If Christians spend their lives acting as if they have something to fear from this world, then they need to spend some time reflecting on the implications of their theology. As for me, I’d like to see myself riding bravely into whatever battle God stirs up.
- Do you worry about your death? What is the nature of that worry?
- How does your worry change your behavior? Or what does lack of worry enable you to achieve?
- Pray this week that God will help you develop a “Stonewall” attitude toward death.
Rethink your delays.
The Danish philosopher Soren Kierkegaard had a theory:
If you say, “I will quit gambling forever, but I’ll do it after going to the casino tonight,” then you will never quit gambling. On the other hand, if you say, “I may not be able to quit gambling, but for today, I will not go to the casino,” then you may have hope.
I find a lot of truth in that, although I’ve never struggled with gambling. The same can be said for losing wait or exercising or reading the Bible or tithing or getting involved in missions or establishing a home budget or anything. How often do we think that one of these days we’ll either stop that negative behavior or start the good one but that we’ll make that change after indulging in the old behavior one more time. “Just one more episode of The Great British Baking Show and then I’m really going to start doing the laundry!”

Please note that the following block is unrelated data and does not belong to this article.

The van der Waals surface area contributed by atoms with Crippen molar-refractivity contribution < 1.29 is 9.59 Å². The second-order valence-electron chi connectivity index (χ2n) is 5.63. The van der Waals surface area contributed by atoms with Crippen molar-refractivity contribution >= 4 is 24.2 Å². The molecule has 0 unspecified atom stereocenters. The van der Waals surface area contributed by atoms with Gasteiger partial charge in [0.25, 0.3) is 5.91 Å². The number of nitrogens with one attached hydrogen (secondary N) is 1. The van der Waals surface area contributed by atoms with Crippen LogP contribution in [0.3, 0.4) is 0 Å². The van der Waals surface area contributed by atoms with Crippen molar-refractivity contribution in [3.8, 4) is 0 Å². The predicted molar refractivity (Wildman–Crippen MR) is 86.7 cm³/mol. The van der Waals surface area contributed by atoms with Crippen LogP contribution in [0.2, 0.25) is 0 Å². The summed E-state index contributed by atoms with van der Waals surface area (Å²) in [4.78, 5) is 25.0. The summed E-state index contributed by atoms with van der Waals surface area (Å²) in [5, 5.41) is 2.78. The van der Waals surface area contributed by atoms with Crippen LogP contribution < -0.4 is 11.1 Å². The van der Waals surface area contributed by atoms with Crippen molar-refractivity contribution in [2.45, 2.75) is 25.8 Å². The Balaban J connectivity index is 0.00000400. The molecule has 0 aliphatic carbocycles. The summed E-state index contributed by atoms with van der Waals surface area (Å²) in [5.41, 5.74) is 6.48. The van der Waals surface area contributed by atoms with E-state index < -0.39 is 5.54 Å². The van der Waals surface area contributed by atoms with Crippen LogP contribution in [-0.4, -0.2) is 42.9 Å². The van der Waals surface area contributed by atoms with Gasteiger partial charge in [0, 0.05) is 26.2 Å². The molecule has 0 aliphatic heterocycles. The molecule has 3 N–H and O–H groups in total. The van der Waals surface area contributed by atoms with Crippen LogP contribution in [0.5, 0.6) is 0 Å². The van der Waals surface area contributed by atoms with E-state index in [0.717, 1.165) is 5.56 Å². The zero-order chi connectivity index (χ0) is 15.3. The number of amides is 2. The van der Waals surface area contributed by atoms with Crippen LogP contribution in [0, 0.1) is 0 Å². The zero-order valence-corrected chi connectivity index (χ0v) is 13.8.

When we believe in Jesus and all that He means to our lives, then there shouldn’t be any delay in our reaction to Him. Martha said that she believed that Jesus could still receive anything He asked of God, so why didn’t she go ahead and ask Him?
The reality, of course, is that our belief is almost always limited by our unbelief, our faith is tempered by our doubt. That doesn’t make us bad Christians; it makes us normal Christians.
Jesus, however, did not call us to be normal, and one path to super-normal Christianity is to rethink those delays that turn into denials.
- What behaviors of obedience do you find yourself putting off until tomorrow or “some day”?
- What lies at the root of your delays? Is it addiction to self or a lack of confidence in Christ?
- Pray today that God will make you more immediately obedient to His call and commission.
Rethink your doubts.
At the end of the movie Butch Cassidy and the Sundance Kid, the two main characters, cornered and wounded by a far superior force, burst out of a place of temporary safety, determined to go out in a blaze of bravado. The picture freezes with the pair, each holding a pair of revolvers, desperately rushing against impossible odds. The sound continues as we hear a Bolivian commander shout “fuego!” and the sound of a volley of rifle shots. We don’t have to see the result to understand.